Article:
AIR FORCE ACADEMY, Colo. — Military history is filled with myths. For instance, one long-held claim is that only one-fourth of combatants actually fire a gun. Now some experts say soldiers often overshoot. There's also a myth that Napoleon was a runty 5-foot-2, when in reality he was a normal-for-his-time 5-6.
As for whether Air Force football players are actually tougher, more disciplined and smarter than any other football team, that too could be a myth.
But that's the Utes' story and they're sticking by it.
"There is not one team in the country that's mentally more tough, or more competitive than Air Force," said Ute coach Kyle Whittingham.
Yes, but honestly, is that always the case?
"Every year. Every year," said safeties coach Morgan Scalley. "That's just how it is."
In any event, the Utes know this: It has seldom been easy to play the Falcons. In the last 12 pairings, only three have been decided by more than a touchdown and only five of the last 21. Average winning margin the last 12 games: 5.6 points.
Although Utah has won six of the last seven, only one was by double digits (14 points in 2004). That was the closest the Utes came to a loss in their Fiesta Bowl season.
In other words, don't plan on leaving before the credits scroll.
Utah hopes to draw one step closer to a perfect season today when it meets the Falcons for the 27th time. That's a short series, compared to those with teams like Wyoming (83 games), BYU (91) and Utah State (109). But that doesn't mean it hasn't been competitive.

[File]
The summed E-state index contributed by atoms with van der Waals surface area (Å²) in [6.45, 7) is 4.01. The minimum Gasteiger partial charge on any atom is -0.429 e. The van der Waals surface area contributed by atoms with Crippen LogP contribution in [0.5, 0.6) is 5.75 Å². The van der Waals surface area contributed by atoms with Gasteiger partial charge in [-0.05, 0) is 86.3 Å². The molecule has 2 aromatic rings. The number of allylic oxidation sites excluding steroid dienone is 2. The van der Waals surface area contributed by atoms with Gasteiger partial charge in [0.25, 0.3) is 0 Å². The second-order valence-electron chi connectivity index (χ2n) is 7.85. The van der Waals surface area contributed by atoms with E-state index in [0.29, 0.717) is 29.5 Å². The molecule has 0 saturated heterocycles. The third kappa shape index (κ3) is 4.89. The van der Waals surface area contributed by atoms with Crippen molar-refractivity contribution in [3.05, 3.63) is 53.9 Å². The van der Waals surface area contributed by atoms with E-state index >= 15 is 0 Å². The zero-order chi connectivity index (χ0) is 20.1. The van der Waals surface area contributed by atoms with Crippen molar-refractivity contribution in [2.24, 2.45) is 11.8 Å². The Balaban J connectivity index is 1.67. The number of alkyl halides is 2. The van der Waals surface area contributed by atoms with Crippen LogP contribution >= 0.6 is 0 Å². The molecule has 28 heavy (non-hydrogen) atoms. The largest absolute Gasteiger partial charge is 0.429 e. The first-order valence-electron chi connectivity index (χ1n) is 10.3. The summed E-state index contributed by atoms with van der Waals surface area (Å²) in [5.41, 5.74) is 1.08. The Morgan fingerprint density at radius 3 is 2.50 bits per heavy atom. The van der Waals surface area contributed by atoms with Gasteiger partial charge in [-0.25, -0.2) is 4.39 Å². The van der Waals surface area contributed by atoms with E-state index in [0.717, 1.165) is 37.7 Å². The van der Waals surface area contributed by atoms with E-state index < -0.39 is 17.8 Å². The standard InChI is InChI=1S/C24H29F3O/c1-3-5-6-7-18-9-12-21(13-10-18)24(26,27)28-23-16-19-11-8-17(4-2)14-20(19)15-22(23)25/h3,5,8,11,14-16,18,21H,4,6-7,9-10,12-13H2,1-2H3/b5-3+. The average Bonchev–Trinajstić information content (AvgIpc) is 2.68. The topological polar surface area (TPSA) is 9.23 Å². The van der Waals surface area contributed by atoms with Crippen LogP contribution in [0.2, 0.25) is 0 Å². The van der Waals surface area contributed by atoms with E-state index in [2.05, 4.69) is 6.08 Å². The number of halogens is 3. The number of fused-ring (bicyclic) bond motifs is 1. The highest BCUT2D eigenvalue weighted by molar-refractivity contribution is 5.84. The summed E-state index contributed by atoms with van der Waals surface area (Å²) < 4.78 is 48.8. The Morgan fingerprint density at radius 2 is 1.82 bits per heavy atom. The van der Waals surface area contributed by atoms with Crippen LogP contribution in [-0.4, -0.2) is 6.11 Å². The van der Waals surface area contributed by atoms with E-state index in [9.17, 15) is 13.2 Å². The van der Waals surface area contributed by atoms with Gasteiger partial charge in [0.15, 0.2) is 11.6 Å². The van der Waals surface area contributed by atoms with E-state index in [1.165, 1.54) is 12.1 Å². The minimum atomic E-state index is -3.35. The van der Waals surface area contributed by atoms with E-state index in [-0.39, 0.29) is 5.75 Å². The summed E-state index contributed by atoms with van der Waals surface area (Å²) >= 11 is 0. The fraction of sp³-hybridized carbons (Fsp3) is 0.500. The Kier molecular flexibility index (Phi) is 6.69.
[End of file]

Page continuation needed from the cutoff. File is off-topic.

Only 19 points separate the teams in their 26-game history.
Nothing fuels competition like a run of classic nail-biters.
Answers vary on why the Utes have such a problem with Air Force. AFA is the only Mountain West team with an all-time winning record against the Utes (14-12). While the Falcons might be tough and determined ("We're happy their the ones defending our country," said coach Kyle Whittingham), they're also small. How small?
Andorra small; Danny DeVito small.
Yet still the Utes have struggled.
Nevertheless, other comparable teams haven't had such problems. BYU has an all-time 24-7 record against the Falcons, 11-4 in Colorado Springs — and the games weren't always terribly close. In the first 17 times the teams met, BYU won 16.
TCU leads the series with Air Force 6-2-1.
So what do the Falcons have on the Utes? Utah has been winning lately — but barely.
"When you look at each game," said Scalley, "it's different things. Whether it's turnovers, or whether they brought in a scheme we hadn't seen and we're trying to adjust on the fly, it seems every year it's something different. But they're relentless and disciplined, and that's why they play teams well."
This could all be attributed to AFA's triple-option sleight-of-hand, except there's no explanation why other teams have figured it out but Utah hasn't. It's not like the Utes haven't scouted it or practiced against it. They worked on it several different times this fall as part of their practice schedule.
"You think you've out-manned them with athleticism, but they find a way to make you pay, which is to use your speed against you," Scalley said. "Overpursuit, misdirection stuff. You know going in that it's going to be a battle, and you know going in that they're going to expose you as a team for what you are. If you're really a tough team, and a tough group of players, you'll find out. If you're soft players, they'll expose that."
As for the Utes, they'd be happy just exposing the myth.
Utes on the air
No. 7/8 Utah (7-0, 4-0) at Air Force (5-3, 3-2)
Saturday, 5:30 p.m.
TV: CBS C
Radio: 700 AM
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